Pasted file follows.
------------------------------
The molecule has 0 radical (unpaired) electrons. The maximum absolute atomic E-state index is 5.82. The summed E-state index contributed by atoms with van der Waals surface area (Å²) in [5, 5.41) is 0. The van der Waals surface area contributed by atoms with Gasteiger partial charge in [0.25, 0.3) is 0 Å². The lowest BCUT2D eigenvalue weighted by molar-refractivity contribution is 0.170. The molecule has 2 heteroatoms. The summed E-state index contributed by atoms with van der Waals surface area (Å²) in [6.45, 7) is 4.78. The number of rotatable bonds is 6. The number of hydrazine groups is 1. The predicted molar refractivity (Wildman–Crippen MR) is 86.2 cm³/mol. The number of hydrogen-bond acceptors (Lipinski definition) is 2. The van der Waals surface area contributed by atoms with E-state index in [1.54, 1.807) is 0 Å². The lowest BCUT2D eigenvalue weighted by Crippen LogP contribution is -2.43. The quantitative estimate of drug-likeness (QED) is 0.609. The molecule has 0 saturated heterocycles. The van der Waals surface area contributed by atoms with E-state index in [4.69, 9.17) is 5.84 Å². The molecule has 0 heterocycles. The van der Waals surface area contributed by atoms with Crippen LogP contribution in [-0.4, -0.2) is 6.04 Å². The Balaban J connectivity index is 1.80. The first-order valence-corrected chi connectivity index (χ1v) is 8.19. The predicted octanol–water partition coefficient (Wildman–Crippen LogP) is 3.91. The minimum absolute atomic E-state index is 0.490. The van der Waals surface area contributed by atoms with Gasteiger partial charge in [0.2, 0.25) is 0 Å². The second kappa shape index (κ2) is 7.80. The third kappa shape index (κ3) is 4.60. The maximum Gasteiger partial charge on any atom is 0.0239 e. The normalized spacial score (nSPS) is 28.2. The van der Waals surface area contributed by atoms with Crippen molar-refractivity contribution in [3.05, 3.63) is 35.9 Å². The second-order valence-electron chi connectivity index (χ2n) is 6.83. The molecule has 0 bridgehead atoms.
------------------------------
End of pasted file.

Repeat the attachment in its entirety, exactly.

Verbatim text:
The molecule has 0 radical (unpaired) electrons. The maximum absolute atomic E-state index is 5.82. The summed E-state index contributed by atoms with van der Waals surface area (Å²) in [5, 5.41) is 0. The van der Waals surface area contributed by atoms with Gasteiger partial charge in [0.25, 0.3) is 0 Å². The lowest BCUT2D eigenvalue weighted by molar-refractivity contribution is 0.170. The molecule has 2 heteroatoms. The summed E-state index contributed by atoms with van der Waals surface area (Å²) in [6.45, 7) is 4.78. The number of rotatable bonds is 6. The number of hydrazine groups is 1. The predicted molar refractivity (Wildman–Crippen MR) is 86.2 cm³/mol. The number of hydrogen-bond acceptors (Lipinski definition) is 2. The van der Waals surface area contributed by atoms with E-state index in [1.54, 1.807) is 0 Å². The lowest BCUT2D eigenvalue weighted by Crippen LogP contribution is -2.43. The quantitative estimate of drug-likeness (QED) is 0.609. The molecule has 0 saturated heterocycles. The van der Waals surface area contributed by atoms with E-state index in [4.69, 9.17) is 5.84 Å². The molecule has 0 heterocycles. The van der Waals surface area contributed by atoms with Crippen LogP contribution in [-0.4, -0.2) is 6.04 Å². The Balaban J connectivity index is 1.80. The first-order valence-corrected chi connectivity index (χ1v) is 8.19. The predicted octanol–water partition coefficient (Wildman–Crippen LogP) is 3.91. The minimum absolute atomic E-state index is 0.490. The van der Waals surface area contributed by atoms with Gasteiger partial charge in [0.2, 0.25) is 0 Å². The second kappa shape index (κ2) is 7.80. The third kappa shape index (κ3) is 4.60. The maximum Gasteiger partial charge on any atom is 0.0239 e. The normalized spacial score (nSPS) is 28.2. The van der Waals surface area contributed by atoms with Crippen molar-refractivity contribution in [3.05, 3.63) is 35.9 Å². The second-order valence-electron chi connectivity index (χ2n) is 6.83. The molecule has 0 bridgehead atoms.